Richie Ashburn Celebrity Life
Born on 19th March 1927, Richard or Richie Ashburn is referred to as "Putt-Putt" and "Whitey", which are his nicknames. He got the nickname Whitey because of his light blond hair. He passed away on 9th September 1997. Ashburn was a center fielder in MLB or Major League Baseball in the United States of America. Born in Nebraska's Tilden, he spent his early years on a farm.
The player became a professional outfielder eventually and was also a broadcaster for the team Philadephia Phillies. He was also one of the most adored sports figures in the history of Philadelphia. In 1995, Ashburn's name was included in the 1995 National Basketball Hall of Fame.
Richie Ashburn's playing career
Ashburn is considered as one of the National League Champion's most famous "Whiz Kids" of the 1950 Phillies. The former player's 12 out of fifteen MLB seasons were spent as the center fielder of the Phillies from 1948 to 19959. His lifetime batting average of 308 a d led the National League twice. The player led the league regularly in terms of fielding percentage. In the regular season's last game in 1950, Ashburn threw out Cal Abrams, Dodger's runner at home plate and had a tie with a score of 1-1. In the next year, the former player demonstrated his fielding ability on the national level at Tiger Stadium in the All-Star Game in Detroit.
In a game that took place on 17th August 1957, he had hit a foul ball towards the standards that injured Earl Roth's wife Alice Roth who was a spectator of the game. Earl was the sports editor of Philadelphia Bulletin. The incident broke Alice's nose. When the play resumed again, he hit another foul ball, which struck Alice once again when she was on a stretcher. Despite the mishap, Mrs. Roth and Ashborn were friends for several years.
After the season of 1959, the player was traded to the team Chicago Cubs for 3 players. The New York Mets purchased Ashburn for the season of 1962 and had the distinction of becoming the 1st batter in the history of the franchise.
All through his playing career, the player stayed in Tilden, his hometown during the offseason. Ashburn officiated basketball games at the high school throughout Nebraska for staying in proper playing condition. While Ashburn was a well-revered official, he took retirement from officiating after retiring from baseball.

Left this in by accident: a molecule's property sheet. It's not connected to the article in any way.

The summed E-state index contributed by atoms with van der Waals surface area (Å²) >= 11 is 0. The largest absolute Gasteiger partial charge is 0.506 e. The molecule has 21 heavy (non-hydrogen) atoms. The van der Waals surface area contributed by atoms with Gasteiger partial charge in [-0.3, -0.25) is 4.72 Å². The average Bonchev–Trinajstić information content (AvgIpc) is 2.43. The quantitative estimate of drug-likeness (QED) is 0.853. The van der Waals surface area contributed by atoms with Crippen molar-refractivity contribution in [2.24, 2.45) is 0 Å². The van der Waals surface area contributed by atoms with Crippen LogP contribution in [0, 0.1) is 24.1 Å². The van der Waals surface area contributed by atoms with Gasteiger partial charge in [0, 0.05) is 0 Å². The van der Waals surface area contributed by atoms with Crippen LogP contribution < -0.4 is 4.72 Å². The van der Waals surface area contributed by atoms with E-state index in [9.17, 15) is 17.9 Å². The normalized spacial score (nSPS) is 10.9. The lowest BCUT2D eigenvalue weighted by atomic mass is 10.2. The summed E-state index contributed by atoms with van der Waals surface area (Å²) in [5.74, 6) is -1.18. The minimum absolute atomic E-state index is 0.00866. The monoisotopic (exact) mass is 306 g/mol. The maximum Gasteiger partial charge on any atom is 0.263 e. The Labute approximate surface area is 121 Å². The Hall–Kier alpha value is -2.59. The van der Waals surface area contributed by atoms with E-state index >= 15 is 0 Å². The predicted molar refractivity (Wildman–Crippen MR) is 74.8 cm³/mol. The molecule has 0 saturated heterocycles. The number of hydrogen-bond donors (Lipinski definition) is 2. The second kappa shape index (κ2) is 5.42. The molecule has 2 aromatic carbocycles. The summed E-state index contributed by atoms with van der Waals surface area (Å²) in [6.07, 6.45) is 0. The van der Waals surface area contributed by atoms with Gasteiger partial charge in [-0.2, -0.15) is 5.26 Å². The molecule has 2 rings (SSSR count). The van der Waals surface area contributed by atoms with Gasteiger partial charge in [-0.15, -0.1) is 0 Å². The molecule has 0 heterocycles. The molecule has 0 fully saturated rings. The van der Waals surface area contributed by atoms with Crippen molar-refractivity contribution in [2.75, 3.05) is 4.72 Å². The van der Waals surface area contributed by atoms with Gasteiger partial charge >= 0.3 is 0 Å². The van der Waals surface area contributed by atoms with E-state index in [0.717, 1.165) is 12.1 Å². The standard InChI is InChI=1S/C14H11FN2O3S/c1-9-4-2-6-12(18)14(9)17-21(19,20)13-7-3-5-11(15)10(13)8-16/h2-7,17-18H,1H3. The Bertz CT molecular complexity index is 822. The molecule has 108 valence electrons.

Post baseball career
In 1963, he became a TV and radio color commentator for the Phillies, the player's original big-league team. Initially, Ashburn worked with Bynum Saam and Bill Campbell, long-time announcers of Phillies. The Phillies released him in 1971 while Harry Kalas became a part of the team. He worked closely with Kalas and Saam, bothFork C Frick Award winners of the future some years. Saam took retirement in 1976 while Ashburn worked with Kalas for the following 20 years becoming the best of the friends as a result.
Richie Ashburn also wrote for The Philadelphia Bulletin on a regular basis and also for The Philadelphia Daily News later on. His mother shared that Ashburn had plans for taking retirement from broadcasting by the end of the season of 1997. Ashburn passed away in 1997 after suffering from a heart attack in New York City.
He had just finished broadcasting a game between the Phillies and the Mets at Shea Stadium. His fans and followers paid respect to him in large numbers and passed by Ashburn's coffin in Memorial Hall, which is located in Fairmount Park in Philadelphia. The former player's body is placed on the Gladwyne Methodist Church Cemetry. The Cemetery is located in Montogomery County in the state of Pennsylvania.
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